Tag Archives: conservation

Origami Whales: A Gentle Way to Teach Conservation

Thanks TED Talks for this lovely broadcast!  Watch the video, link below

Allow things to unfold and you will find your Purpose in Life. | Peggy Oki | TEDxQueenstown   (time 16.34)

Image result for Origami WhalesThis insightful artist folds paper whales using origami and thousands of volunteers to fold the whales & dophins and give a clear call to action and visual reference point.  Children, Adults, Students, Seniors – all join in and FOLD then STITCH these whales into curtains to be displayed in galleries, schools, civic centers.

HINT: There are YouTubes and Pinterest on origami

Peggy Oki leads with passion. She gives advice to a beginning environmental activist: “Follow your heart with vision and actions, create your fold and you will find your porpoise in life.”

ART THAT HAS PURPOSE:

Published on Apr 28, 2016

With an appreciation of flow and motion Peggy’s life has been always been driven by passion. From surfing and skateboarding to the intimate appreciation what she calls the ‘Cetacean Nation’. Discovering the transformative force of participation artwork through her Origami Whales project was the first step to realising that passion could be harnessed, amplified and ultimately inspire for a deeper purpose.

Surfer, Skateboarder, Artist and Activist.
Once the only female member of the famous Zephyr Skateboard team from documentary ‘Dogtown and Z-Boys’: Peggy’s love of the outdoors inspires her to travel worldwide in search of good surf. In 2004, she founded the Origami Whales Project to raise awareness about commercial whaling. She has also developed the Whales and Dolphins Ambassador Program and led campaigns such as ‘Let’s Face It’, which petitions to save New Zealand’s critically endangered Maui’s dolphins and Hector’s dolphins.

This talk was given at a TEDx event using the TED conference format but independently organized by a local community. Learn more at http://ted.com/tedx

 

Earth Day with a Environmental View from the Pool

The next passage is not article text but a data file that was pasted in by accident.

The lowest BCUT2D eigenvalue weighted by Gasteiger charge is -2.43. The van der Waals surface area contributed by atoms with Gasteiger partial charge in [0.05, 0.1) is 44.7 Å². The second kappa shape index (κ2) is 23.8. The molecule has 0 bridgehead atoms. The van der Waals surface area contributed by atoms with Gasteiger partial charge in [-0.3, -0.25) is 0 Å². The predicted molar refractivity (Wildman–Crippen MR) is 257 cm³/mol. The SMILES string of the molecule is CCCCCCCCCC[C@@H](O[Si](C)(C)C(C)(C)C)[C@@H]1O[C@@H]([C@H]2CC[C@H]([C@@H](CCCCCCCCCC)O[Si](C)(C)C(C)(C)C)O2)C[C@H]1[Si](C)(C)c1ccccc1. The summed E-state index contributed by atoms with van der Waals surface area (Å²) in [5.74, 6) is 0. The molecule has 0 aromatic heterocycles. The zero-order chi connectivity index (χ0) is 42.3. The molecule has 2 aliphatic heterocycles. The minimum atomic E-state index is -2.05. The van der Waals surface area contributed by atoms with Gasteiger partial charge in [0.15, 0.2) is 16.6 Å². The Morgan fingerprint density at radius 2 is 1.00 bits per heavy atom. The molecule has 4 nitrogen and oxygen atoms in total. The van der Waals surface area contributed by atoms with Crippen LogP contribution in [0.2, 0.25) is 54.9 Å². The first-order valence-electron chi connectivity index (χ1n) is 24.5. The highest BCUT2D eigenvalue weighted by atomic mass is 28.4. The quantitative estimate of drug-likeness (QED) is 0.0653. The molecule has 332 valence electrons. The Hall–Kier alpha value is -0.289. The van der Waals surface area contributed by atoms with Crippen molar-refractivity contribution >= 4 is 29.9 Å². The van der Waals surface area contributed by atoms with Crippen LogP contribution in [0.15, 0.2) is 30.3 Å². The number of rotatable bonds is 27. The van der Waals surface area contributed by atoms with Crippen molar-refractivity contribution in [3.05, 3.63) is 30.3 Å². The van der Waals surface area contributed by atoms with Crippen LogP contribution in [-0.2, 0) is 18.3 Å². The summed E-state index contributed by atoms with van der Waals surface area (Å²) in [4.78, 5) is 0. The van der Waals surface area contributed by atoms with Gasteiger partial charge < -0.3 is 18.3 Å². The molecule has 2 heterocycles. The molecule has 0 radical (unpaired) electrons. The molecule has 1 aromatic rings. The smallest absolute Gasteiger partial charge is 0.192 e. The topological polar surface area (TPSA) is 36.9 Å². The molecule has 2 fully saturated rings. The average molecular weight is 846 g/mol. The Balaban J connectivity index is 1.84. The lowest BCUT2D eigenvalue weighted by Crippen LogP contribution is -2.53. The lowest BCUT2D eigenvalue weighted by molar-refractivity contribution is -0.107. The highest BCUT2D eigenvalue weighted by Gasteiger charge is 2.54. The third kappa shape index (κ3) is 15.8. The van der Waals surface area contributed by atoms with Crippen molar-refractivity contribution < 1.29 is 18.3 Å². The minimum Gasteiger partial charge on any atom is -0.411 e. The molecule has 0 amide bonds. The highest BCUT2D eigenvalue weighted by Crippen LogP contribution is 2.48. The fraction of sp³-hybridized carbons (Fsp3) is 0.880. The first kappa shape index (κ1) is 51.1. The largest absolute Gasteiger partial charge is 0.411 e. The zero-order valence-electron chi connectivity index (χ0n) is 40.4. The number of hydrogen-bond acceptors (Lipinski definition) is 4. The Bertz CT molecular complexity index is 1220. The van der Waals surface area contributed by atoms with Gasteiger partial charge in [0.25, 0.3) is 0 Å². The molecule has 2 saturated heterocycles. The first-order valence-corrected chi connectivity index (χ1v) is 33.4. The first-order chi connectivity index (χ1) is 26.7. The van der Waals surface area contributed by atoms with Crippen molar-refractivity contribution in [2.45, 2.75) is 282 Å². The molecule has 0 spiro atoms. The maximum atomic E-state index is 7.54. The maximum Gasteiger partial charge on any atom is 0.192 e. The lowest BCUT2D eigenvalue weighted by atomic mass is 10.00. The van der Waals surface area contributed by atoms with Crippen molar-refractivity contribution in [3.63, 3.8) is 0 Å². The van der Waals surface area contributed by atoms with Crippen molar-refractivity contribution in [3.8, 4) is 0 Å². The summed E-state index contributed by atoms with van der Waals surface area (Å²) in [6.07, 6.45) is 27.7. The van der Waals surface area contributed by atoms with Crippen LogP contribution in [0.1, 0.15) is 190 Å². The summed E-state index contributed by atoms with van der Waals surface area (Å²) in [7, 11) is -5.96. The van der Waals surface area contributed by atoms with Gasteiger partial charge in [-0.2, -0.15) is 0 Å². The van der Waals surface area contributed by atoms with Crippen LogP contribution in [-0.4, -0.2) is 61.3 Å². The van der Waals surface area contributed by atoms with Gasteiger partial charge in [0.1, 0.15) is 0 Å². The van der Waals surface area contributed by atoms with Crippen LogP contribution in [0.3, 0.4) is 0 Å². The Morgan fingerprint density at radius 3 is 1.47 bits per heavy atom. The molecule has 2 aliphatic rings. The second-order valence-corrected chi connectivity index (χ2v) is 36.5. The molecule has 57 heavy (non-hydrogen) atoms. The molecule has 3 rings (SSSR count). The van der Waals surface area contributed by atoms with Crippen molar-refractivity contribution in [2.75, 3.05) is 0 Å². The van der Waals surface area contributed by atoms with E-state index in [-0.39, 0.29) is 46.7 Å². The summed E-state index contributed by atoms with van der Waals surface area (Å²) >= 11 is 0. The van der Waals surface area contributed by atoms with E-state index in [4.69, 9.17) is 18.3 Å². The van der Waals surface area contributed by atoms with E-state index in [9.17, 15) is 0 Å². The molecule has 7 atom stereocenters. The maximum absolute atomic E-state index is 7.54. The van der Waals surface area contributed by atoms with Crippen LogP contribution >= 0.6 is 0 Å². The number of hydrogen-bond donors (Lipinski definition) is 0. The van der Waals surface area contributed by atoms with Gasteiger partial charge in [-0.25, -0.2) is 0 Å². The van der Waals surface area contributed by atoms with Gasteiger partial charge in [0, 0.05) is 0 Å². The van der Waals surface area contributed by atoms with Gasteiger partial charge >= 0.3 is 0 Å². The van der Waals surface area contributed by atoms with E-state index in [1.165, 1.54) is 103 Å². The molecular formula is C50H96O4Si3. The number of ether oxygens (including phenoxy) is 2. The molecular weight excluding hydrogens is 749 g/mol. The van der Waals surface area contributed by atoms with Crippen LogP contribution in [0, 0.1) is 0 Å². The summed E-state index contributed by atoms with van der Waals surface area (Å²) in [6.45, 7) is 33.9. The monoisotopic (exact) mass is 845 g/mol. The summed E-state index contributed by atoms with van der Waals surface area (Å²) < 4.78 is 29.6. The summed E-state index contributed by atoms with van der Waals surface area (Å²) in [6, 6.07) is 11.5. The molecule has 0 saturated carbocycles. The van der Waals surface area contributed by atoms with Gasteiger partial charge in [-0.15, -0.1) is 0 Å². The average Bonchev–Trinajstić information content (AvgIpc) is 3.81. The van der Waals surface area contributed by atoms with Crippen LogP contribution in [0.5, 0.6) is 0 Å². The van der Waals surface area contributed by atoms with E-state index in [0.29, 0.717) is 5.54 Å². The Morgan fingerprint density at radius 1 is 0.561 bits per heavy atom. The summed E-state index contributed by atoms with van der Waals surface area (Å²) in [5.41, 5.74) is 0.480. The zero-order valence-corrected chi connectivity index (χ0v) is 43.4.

Across the globe, April 22 is celebrated as a day of support for environmental protection, but at Wells Fargo, every day is Earth Day. This commitment is illustrated through partnerships with businesses that are working to create a lower-carbon economy and reduce the impacts of climate change, like Alan Smith Pools in Orange Country, California believes in  water conservation and sustainability.
With almost 4 decades of experience, this company takes a long-term view toward the Earth Day mantra of reduce, reuse, recycle — using efficient and eco-friendly construction practices. With 29,000 projects completed, it is great environmental news that THIS  company has proven to be a pioneer in pools / spas.

  • innovative materials and repairs when possible
  • repairing pools with a view towards reuse, reduction of waste
  • saving millions of gallons of pool water
  • purifying water through osmosis
  • company-owned electric vehicles
  • implementing a waste management system for demolition debris
  • recycles 100% of demolition materials

“We know water is a precious commodity, especially in California, so we are continuously looking at ways to conserve the water that sustains our industry and manage our waste materials while constructing pools to be more sustainable. When the drought hit hard, we knew we had to help make our industry be more efficient and cut down on water waste to survive. This is why we began educating communities and regulators on the benefits of water recycling and purifying technology.”  — Alan Smith

Working with operators of large-scale pools such as YMCAs, & resorts, water waste is 3X – 4X  their annual water volume. Higher traffic means high levels of cleaning chemicals and the need to be completely drained and refilled with clean water every year. EACH 700,000 gallon pool that adds up to 2.8 million gallons of precious water drained into the sewers. The water purification technology that Alan proposed would recycle the existing water through reverse osmosis, removing impurities down to the level of drinking water–all within two to three days.

Smith recently acquired two water purification trailers to work with more customers; which makes $$ sense for CA homeowners as water districts move toward a tiered pricing system.

Kent Westfall
Commercial Division Manager
(760) 399-6428

New Book: “Magic Sack Come Back Come Back”

Author Deborah Watters’ new novel, “Magic Sack Come Back Come Back”, is an adventure through magic and fantasy full of eccentric characters and exotic creatures. Readers join the 9-year-old heroine Soshi in southeastern Australia as she grows toward adulthood with promise and optimism, embarking on rollicking adventures on an enchanted flying carpet, the “Magic Sack”.

“I wanted to write a book full of positivity and empowerment, even in the face of grim circumstances,” Deborah said. “I’m also concerned about the state of the environment, and made sure to weave themes of conservation and sustainability into the story.”